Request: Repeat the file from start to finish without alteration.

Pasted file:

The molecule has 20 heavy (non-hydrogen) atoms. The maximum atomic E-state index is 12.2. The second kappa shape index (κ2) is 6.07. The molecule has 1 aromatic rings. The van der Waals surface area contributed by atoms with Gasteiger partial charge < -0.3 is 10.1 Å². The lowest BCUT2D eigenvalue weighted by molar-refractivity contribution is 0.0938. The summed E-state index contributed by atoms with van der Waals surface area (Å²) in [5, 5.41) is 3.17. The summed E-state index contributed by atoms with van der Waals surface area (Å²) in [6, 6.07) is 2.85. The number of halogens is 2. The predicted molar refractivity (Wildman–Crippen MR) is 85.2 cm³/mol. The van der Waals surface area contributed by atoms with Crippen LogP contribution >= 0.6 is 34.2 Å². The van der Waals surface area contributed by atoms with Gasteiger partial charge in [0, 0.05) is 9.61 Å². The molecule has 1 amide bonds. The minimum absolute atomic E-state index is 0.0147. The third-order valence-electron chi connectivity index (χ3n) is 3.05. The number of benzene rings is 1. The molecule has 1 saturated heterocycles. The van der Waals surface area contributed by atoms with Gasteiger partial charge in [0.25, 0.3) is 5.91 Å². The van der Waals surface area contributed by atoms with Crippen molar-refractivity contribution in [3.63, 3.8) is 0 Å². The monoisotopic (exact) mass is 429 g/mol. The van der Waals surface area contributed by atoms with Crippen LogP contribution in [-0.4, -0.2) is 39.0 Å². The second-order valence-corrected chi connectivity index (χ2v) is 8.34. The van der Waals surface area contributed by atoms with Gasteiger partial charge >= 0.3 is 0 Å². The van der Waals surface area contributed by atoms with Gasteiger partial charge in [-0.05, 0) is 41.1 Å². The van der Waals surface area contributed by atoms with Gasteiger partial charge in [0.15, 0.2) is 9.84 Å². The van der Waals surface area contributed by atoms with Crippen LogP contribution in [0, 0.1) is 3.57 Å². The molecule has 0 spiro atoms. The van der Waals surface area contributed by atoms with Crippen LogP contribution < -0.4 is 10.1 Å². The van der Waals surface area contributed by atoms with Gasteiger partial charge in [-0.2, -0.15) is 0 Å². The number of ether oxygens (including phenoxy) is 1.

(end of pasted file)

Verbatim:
The molecule has 20 heavy (non-hydrogen) atoms. The maximum atomic E-state index is 12.2. The second kappa shape index (κ2) is 6.07. The molecule has 1 aromatic rings. The van der Waals surface area contributed by atoms with Gasteiger partial charge < -0.3 is 10.1 Å². The lowest BCUT2D eigenvalue weighted by molar-refractivity contribution is 0.0938. The summed E-state index contributed by atoms with van der Waals surface area (Å²) in [5, 5.41) is 3.17. The summed E-state index contributed by atoms with van der Waals surface area (Å²) in [6, 6.07) is 2.85. The number of halogens is 2. The predicted molar refractivity (Wildman–Crippen MR) is 85.2 cm³/mol. The van der Waals surface area contributed by atoms with Crippen LogP contribution >= 0.6 is 34.2 Å². The van der Waals surface area contributed by atoms with Gasteiger partial charge in [0, 0.05) is 9.61 Å². The molecule has 1 amide bonds. The minimum absolute atomic E-state index is 0.0147. The third-order valence-electron chi connectivity index (χ3n) is 3.05. The number of benzene rings is 1. The molecule has 1 saturated heterocycles. The van der Waals surface area contributed by atoms with Gasteiger partial charge in [0.25, 0.3) is 5.91 Å². The van der Waals surface area contributed by atoms with Crippen molar-refractivity contribution in [3.63, 3.8) is 0 Å². The monoisotopic (exact) mass is 429 g/mol. The van der Waals surface area contributed by atoms with Crippen LogP contribution in [-0.4, -0.2) is 39.0 Å². The second-order valence-corrected chi connectivity index (χ2v) is 8.34. The van der Waals surface area contributed by atoms with Gasteiger partial charge >= 0.3 is 0 Å². The van der Waals surface area contributed by atoms with Gasteiger partial charge in [-0.05, 0) is 41.1 Å². The van der Waals surface area contributed by atoms with Gasteiger partial charge in [0.15, 0.2) is 9.84 Å². The van der Waals surface area contributed by atoms with Crippen LogP contribution in [0, 0.1) is 3.57 Å². The molecule has 0 spiro atoms. The van der Waals surface area contributed by atoms with Crippen LogP contribution < -0.4 is 10.1 Å². The van der Waals surface area contributed by atoms with Gasteiger partial charge in [-0.2, -0.15) is 0 Å². The number of ether oxygens (including phenoxy) is 1.